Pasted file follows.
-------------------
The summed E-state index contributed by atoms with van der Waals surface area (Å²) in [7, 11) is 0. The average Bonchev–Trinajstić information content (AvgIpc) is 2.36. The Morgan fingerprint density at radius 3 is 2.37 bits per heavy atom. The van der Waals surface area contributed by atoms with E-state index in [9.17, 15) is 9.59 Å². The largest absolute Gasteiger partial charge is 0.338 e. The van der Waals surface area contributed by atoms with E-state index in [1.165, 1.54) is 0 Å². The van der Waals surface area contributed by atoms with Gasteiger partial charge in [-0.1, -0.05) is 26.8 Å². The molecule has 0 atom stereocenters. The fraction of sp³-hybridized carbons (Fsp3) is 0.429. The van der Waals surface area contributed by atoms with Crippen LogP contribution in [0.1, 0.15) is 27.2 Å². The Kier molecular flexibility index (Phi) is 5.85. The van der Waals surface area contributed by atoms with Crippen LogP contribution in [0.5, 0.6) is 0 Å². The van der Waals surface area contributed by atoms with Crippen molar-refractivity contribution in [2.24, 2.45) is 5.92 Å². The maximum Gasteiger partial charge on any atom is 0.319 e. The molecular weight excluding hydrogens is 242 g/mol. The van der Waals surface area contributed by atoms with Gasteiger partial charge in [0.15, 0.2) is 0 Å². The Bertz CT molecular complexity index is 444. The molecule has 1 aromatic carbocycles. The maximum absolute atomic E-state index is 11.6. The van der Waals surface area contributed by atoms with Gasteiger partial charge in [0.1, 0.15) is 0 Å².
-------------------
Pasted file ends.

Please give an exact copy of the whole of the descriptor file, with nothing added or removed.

The summed E-state index contributed by atoms with van der Waals surface area (Å²) in [7, 11) is 0. The average Bonchev–Trinajstić information content (AvgIpc) is 2.36. The Morgan fingerprint density at radius 3 is 2.37 bits per heavy atom. The van der Waals surface area contributed by atoms with E-state index in [9.17, 15) is 9.59 Å². The largest absolute Gasteiger partial charge is 0.338 e. The van der Waals surface area contributed by atoms with E-state index in [1.165, 1.54) is 0 Å². The van der Waals surface area contributed by atoms with Gasteiger partial charge in [-0.1, -0.05) is 26.8 Å². The molecule has 0 atom stereocenters. The fraction of sp³-hybridized carbons (Fsp3) is 0.429. The van der Waals surface area contributed by atoms with Crippen LogP contribution in [0.1, 0.15) is 27.2 Å². The Kier molecular flexibility index (Phi) is 5.85. The van der Waals surface area contributed by atoms with Crippen LogP contribution in [0.5, 0.6) is 0 Å². The van der Waals surface area contributed by atoms with Crippen molar-refractivity contribution in [2.24, 2.45) is 5.92 Å². The maximum Gasteiger partial charge on any atom is 0.319 e. The molecular weight excluding hydrogens is 242 g/mol. The van der Waals surface area contributed by atoms with Gasteiger partial charge in [0.15, 0.2) is 0 Å². The Bertz CT molecular complexity index is 444. The molecule has 1 aromatic carbocycles. The maximum absolute atomic E-state index is 11.6. The van der Waals surface area contributed by atoms with Gasteiger partial charge in [0.1, 0.15) is 0 Å².